CAPTAIN Toolbox website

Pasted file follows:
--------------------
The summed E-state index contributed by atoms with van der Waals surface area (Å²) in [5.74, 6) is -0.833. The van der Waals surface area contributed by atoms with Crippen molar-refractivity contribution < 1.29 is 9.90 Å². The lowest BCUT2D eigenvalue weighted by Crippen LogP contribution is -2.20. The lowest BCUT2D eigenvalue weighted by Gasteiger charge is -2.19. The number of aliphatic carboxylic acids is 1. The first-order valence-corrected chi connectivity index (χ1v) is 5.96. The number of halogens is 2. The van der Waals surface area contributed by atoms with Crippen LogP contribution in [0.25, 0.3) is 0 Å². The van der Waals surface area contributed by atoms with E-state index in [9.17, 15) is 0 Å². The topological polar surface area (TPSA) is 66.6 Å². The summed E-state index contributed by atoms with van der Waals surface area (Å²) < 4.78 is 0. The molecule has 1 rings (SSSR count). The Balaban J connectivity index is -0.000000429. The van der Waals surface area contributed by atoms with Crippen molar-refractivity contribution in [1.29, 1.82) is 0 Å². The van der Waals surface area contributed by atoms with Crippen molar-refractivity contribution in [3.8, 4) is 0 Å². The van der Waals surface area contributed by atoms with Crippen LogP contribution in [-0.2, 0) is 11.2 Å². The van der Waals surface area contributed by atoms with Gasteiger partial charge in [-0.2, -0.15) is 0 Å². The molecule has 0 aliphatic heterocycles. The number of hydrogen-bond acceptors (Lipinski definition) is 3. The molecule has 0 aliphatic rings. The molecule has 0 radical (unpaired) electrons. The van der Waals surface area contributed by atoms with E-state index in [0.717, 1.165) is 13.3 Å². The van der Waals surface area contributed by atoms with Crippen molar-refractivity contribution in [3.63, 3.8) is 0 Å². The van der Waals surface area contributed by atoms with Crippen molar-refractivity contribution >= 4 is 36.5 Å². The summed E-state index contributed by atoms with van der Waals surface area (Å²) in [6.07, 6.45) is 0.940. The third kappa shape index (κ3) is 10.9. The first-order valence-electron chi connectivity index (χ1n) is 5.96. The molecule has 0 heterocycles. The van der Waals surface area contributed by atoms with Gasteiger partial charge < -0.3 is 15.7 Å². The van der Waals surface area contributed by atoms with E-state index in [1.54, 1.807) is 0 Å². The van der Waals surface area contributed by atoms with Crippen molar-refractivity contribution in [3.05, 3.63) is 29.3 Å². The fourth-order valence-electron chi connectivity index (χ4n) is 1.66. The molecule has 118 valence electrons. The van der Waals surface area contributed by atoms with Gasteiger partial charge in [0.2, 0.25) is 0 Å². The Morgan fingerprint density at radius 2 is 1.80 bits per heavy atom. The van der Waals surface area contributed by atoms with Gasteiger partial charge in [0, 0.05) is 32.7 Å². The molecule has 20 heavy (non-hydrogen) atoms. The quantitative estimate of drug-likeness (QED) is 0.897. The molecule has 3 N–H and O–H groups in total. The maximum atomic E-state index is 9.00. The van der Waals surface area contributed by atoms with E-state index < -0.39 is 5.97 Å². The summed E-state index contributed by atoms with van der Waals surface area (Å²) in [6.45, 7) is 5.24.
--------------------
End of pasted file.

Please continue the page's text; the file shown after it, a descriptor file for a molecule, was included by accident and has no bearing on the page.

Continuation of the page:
Time Variable Parameter (TVP) subsetThe TVP functions form a subset of mfiles from the Captain Toolbox for Matlab, allowing for the optimal estimation of time variable parameters in (dynamic) regression models: dynamic linear regression (dlr); dynamic harmonic regression (dhr); dynamic autoregression (dar); dynamic autoregression with exogenous variables (darx); and dynamic transfer function (dtf) models. Fixed Interval Smoothing (FIS) estimates of the TVPs are obtained, under the assumption that the parameters vary as one of the family of generalised random walks: Random Walk (RW); Integrated Random Walk (IRW); Smoothed Random Walk (SRW); Local Linear Trend (LLT); and 1st order autoregression (AR(1)). In the case of dlr, dar, darx and dtf, the Noise Variance Ratio (NVR) and other hyperparameters are optimised via Maximum Likelihood (ML) based on prediction error decomposition; while in the case of dhr, a special frequency domain optimisation is utilised, based on fitting the dhr model pseudospectrum to the logarithm of the AR spectrum. In comparison with most other algorithms for TVP estimation, the main innovations are the automatic hyperparameter optimisation, the provision of FIS rather than the filtered TVP estimates and the special uses outlined below. The Kalman Filtering and FIS algorithms are accessable via shells, primarily the functions dlr, dhr, dar, darx, dtf and univ. Such shells provide for ready estimation of the various special cases discussed below. Regression modelsdhr: This is particularly useful for signal extraction and forecasting for periodic or quasiperiodic series. It provides smoothed estimates of the series, as well as all its components (trend, fundamental frequency and harmonic components), together with the estimated changing amplitude and phase of the latter. Typical applications are for the analysis of periodic environmental and economic timeseries; restoration of noisy signals with gaps or other aberrations (e.g. audio); and evaluation of temporal changes in environmental data. (Example) dlr: This can include the dhr, dar, darx and dtf as special cases but the regressors here are specified by the user. (Example) Stochastic dynamic modelsdar: This is particularly useful for evaluating changing signal spectra and timefrequency analysis, since it provides the AR spectrum at each point in time based on the locally optimum time variable AR parameters. (Example) darx: This is simply the extension of the DAR model to include measured exogeneous or input time series that are thought to affect the output. dtf: This is an extension of the DARX model to allow for coloured noise in the output signal. The analysis employs Instrumental Variables (IV) to ensure that the parameter estimates are unbiased. Note that the Captain InputOutput modelling subset provides additional identification and estimation algorithms for such inputoutput analysis. The darx and dtf functions are included here as a link between the two Captain subsets. sdp: This is an algorithm for state dependent parameter estimation, allowing for the nonparametric identification and forecasting of a very wide class of nonlinear systems, including chaotic processes. Trend + Autoregression modelsuniv: This is an alternative to the dhr analysis discussed above. Here, the trend is extracted from the time series and a peturbational component about the trend is modelled as a pure AR component. Such an approach is useful in cases where the periodic behaviour of the peturbation about the trend is not very marked. Selected referencesA link to the abstract is provided for some papers.